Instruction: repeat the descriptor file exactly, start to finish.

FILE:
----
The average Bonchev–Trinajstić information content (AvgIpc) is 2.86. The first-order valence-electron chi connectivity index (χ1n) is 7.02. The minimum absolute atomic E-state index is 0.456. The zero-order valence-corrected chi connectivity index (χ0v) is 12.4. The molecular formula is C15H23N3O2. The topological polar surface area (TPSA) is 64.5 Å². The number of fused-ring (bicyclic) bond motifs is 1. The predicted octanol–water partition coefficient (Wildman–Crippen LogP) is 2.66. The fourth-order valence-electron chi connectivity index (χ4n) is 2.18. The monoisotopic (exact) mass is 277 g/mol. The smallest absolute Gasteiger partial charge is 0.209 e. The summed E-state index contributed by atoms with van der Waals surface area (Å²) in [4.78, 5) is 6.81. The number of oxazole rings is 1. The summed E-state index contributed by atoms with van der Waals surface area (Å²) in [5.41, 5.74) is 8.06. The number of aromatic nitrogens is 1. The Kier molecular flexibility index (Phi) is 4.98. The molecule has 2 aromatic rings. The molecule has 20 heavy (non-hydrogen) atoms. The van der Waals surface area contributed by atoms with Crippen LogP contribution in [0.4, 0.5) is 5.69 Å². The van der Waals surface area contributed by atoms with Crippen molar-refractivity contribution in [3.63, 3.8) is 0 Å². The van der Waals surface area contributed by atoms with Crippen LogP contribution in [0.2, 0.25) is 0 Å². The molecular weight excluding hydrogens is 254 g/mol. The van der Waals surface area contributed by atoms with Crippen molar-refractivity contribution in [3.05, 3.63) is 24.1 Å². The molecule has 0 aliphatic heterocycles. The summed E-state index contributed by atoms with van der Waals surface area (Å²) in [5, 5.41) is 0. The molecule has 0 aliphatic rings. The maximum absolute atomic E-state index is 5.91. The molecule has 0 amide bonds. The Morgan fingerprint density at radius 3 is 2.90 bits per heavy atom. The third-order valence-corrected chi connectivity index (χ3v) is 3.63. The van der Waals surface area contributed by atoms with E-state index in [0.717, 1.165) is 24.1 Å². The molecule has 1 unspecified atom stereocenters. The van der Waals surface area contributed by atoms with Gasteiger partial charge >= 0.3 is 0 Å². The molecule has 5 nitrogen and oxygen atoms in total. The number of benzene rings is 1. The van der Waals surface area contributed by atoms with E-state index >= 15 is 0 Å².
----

The average Bonchev–Trinajstić information content (AvgIpc) is 2.86. The first-order valence-electron chi connectivity index (χ1n) is 7.02. The minimum absolute atomic E-state index is 0.456. The zero-order valence-corrected chi connectivity index (χ0v) is 12.4. The molecular formula is C15H23N3O2. The topological polar surface area (TPSA) is 64.5 Å². The number of fused-ring (bicyclic) bond motifs is 1. The predicted octanol–water partition coefficient (Wildman–Crippen LogP) is 2.66. The fourth-order valence-electron chi connectivity index (χ4n) is 2.18. The monoisotopic (exact) mass is 277 g/mol. The smallest absolute Gasteiger partial charge is 0.209 e. The summed E-state index contributed by atoms with van der Waals surface area (Å²) in [4.78, 5) is 6.81. The number of oxazole rings is 1. The summed E-state index contributed by atoms with van der Waals surface area (Å²) in [5.41, 5.74) is 8.06. The number of aromatic nitrogens is 1. The Kier molecular flexibility index (Phi) is 4.98. The molecule has 2 aromatic rings. The molecule has 20 heavy (non-hydrogen) atoms. The van der Waals surface area contributed by atoms with Crippen LogP contribution in [0.4, 0.5) is 5.69 Å². The van der Waals surface area contributed by atoms with Crippen molar-refractivity contribution in [3.63, 3.8) is 0 Å². The van der Waals surface area contributed by atoms with Crippen LogP contribution in [0.2, 0.25) is 0 Å². The molecular weight excluding hydrogens is 254 g/mol. The van der Waals surface area contributed by atoms with Crippen molar-refractivity contribution in [3.05, 3.63) is 24.1 Å². The molecule has 0 aliphatic heterocycles. The summed E-state index contributed by atoms with van der Waals surface area (Å²) in [5, 5.41) is 0. The molecule has 0 aliphatic rings. The maximum absolute atomic E-state index is 5.91. The molecule has 0 amide bonds. The Morgan fingerprint density at radius 3 is 2.90 bits per heavy atom. The third-order valence-corrected chi connectivity index (χ3v) is 3.63. The van der Waals surface area contributed by atoms with E-state index in [0.717, 1.165) is 24.1 Å². The molecule has 1 unspecified atom stereocenters. The van der Waals surface area contributed by atoms with Gasteiger partial charge >= 0.3 is 0 Å². The molecule has 5 nitrogen and oxygen atoms in total. The number of benzene rings is 1. The van der Waals surface area contributed by atoms with E-state index >= 15 is 0 Å².